The wine-growing region is located in the federal state of Baden-Württemberg in Germany and is divided into South Baden and North Baden. It stretches almost 400 kilometres from Lake Constance along the Upper Rhine Plain via the Badische Bergstrasse and Kraichgau to Tauberfranken. The vineyards cover 15,828 hectares. To the north is the city of Heidelberg with Germany's oldest university, founded in 1386. The Baden Wine Route begins north of this city and leads to Ortenau in southern Baden. As early as the 2nd century, winegrowing spread northwards from Lake Constance. It reached its peak in the 16th century.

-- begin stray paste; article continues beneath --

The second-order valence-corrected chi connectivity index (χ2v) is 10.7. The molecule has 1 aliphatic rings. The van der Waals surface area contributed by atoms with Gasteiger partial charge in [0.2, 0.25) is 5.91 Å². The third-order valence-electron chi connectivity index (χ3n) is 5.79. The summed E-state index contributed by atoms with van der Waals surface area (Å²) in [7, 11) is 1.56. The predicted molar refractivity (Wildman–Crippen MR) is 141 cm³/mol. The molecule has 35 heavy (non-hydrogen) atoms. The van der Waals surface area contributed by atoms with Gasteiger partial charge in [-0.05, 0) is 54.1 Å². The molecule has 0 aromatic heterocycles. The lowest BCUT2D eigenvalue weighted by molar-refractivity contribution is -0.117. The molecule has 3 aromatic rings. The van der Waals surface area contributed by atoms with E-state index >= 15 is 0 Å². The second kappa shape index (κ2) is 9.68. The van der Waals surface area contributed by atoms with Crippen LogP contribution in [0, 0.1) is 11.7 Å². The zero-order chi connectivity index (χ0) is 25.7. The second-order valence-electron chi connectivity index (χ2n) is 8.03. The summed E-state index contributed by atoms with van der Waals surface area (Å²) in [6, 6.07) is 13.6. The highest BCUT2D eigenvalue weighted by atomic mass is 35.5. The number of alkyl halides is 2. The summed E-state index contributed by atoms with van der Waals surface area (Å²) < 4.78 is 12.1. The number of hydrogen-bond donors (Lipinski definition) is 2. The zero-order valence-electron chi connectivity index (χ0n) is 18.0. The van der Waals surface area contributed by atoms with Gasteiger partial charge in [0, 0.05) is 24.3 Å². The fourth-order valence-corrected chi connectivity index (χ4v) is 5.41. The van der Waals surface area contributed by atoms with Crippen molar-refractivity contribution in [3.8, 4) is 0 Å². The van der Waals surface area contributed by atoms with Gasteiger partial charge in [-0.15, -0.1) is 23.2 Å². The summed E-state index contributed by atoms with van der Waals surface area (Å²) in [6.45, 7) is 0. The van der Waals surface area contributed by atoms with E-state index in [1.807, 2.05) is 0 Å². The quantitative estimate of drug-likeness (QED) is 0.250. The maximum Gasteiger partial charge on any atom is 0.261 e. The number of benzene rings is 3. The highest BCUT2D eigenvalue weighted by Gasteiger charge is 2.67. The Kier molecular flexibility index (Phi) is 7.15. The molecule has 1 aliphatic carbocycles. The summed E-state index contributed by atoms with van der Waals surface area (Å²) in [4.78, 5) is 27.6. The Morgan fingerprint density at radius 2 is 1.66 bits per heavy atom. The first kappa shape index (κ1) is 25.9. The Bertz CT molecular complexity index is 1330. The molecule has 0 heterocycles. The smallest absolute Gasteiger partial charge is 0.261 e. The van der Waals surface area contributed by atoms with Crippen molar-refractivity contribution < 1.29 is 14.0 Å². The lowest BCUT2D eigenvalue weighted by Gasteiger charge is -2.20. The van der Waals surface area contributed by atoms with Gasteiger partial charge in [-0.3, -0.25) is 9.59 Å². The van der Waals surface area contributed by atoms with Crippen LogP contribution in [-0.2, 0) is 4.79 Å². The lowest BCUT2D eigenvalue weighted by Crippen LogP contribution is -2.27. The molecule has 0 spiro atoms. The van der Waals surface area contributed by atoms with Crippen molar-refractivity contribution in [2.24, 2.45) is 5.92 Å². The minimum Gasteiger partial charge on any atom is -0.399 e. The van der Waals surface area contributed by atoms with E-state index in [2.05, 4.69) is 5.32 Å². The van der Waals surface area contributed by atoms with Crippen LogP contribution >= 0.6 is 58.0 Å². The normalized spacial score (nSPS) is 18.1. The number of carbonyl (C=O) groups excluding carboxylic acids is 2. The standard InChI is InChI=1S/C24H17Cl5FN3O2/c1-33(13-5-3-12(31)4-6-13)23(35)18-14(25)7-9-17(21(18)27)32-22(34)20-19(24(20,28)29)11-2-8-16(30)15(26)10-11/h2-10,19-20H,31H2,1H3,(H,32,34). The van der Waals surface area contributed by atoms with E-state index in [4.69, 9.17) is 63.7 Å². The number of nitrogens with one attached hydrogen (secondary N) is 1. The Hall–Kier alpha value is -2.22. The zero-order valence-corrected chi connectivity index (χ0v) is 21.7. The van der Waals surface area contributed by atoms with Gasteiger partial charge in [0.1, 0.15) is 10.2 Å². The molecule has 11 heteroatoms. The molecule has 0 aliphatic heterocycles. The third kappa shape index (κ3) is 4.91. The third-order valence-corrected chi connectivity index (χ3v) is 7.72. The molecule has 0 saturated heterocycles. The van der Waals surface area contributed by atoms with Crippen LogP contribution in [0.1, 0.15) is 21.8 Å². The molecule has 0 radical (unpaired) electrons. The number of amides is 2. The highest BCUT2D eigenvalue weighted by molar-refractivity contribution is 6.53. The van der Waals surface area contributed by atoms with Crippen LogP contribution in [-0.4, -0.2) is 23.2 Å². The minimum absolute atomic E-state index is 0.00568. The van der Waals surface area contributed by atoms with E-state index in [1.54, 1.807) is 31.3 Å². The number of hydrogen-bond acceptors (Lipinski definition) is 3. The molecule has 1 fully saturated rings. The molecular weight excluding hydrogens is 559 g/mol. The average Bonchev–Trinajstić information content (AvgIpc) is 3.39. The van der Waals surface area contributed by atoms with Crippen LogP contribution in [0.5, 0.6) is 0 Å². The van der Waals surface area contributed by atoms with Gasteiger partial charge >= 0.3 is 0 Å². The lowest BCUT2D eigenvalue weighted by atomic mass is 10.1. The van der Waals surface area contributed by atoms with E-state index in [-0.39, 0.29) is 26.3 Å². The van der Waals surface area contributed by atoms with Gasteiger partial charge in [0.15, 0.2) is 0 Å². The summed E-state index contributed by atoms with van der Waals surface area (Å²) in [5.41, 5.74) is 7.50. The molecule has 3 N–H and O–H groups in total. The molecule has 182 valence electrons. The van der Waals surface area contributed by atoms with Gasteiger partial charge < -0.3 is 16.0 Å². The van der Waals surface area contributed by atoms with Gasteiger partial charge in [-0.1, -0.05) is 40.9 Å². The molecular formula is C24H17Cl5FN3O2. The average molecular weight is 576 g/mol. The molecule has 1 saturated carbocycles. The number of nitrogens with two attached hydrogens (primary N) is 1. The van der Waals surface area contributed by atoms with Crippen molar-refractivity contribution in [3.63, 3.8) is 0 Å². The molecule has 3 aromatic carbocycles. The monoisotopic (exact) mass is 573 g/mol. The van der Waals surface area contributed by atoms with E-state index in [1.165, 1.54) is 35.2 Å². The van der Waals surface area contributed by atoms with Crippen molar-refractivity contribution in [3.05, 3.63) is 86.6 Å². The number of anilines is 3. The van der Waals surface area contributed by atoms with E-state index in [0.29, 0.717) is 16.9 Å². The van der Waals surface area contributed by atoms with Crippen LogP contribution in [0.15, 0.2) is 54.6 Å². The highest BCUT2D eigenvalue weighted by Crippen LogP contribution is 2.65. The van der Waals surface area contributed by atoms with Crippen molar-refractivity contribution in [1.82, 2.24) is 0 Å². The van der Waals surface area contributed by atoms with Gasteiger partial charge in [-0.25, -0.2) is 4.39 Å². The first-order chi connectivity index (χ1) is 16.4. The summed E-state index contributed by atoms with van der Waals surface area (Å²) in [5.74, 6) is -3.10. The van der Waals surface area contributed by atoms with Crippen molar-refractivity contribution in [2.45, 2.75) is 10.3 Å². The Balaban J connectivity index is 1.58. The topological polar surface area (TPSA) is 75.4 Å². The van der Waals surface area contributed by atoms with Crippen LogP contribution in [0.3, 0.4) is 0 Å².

This is the southernmost German wine-growing region. Because of its warmer-than-average climate, Baden is the only one that belongs to wine-growing zone B and thus to the same zone as the French regions of Alsace, Savoy and Loire, as well as Austria. The nine areas are quite different in terms of landscape and climate. The highest temperatures are found on the southern slopes of the Kaiserstuhl. The soil types range from gravel, marl and clay to chalk, loam and loess to shell limestone and Keuper.
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